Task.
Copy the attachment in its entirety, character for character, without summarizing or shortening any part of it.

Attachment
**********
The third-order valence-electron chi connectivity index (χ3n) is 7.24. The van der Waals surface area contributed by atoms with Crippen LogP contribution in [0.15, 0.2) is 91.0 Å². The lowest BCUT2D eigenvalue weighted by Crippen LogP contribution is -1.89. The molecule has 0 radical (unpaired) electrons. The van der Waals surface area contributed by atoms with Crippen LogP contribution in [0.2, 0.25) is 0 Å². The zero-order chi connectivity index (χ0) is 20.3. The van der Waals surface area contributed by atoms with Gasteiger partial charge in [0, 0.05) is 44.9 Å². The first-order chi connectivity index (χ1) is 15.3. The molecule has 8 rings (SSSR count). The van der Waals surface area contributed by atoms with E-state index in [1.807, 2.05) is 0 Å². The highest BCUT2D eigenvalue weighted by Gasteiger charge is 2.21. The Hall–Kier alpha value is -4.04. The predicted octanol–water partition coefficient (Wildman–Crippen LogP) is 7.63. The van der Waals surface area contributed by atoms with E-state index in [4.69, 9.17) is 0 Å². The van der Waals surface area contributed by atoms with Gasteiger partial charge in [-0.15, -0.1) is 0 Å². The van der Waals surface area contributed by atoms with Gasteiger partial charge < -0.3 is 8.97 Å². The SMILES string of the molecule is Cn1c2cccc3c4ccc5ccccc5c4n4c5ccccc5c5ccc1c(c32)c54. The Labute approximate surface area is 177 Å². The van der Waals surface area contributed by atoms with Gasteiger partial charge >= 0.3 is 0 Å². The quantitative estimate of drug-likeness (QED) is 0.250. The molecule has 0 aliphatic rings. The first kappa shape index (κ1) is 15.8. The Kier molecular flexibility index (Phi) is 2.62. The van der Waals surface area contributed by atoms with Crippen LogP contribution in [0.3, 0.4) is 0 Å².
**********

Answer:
The third-order valence-electron chi connectivity index (χ3n) is 7.24. The van der Waals surface area contributed by atoms with Crippen LogP contribution in [0.15, 0.2) is 91.0 Å². The lowest BCUT2D eigenvalue weighted by Crippen LogP contribution is -1.89. The molecule has 0 radical (unpaired) electrons. The van der Waals surface area contributed by atoms with Crippen LogP contribution in [0.2, 0.25) is 0 Å². The zero-order chi connectivity index (χ0) is 20.3. The van der Waals surface area contributed by atoms with Gasteiger partial charge in [0, 0.05) is 44.9 Å². The first-order chi connectivity index (χ1) is 15.3. The molecule has 8 rings (SSSR count). The van der Waals surface area contributed by atoms with E-state index in [1.807, 2.05) is 0 Å². The highest BCUT2D eigenvalue weighted by Gasteiger charge is 2.21. The Hall–Kier alpha value is -4.04. The predicted octanol–water partition coefficient (Wildman–Crippen LogP) is 7.63. The van der Waals surface area contributed by atoms with E-state index in [4.69, 9.17) is 0 Å². The van der Waals surface area contributed by atoms with Gasteiger partial charge in [-0.15, -0.1) is 0 Å². The van der Waals surface area contributed by atoms with Gasteiger partial charge < -0.3 is 8.97 Å². The SMILES string of the molecule is Cn1c2cccc3c4ccc5ccccc5c4n4c5ccccc5c5ccc1c(c32)c54. The Labute approximate surface area is 177 Å². The van der Waals surface area contributed by atoms with Gasteiger partial charge >= 0.3 is 0 Å². The quantitative estimate of drug-likeness (QED) is 0.250. The molecule has 0 aliphatic rings. The first kappa shape index (κ1) is 15.8. The Kier molecular flexibility index (Phi) is 2.62. The van der Waals surface area contributed by atoms with Crippen LogP contribution in [0.3, 0.4) is 0 Å².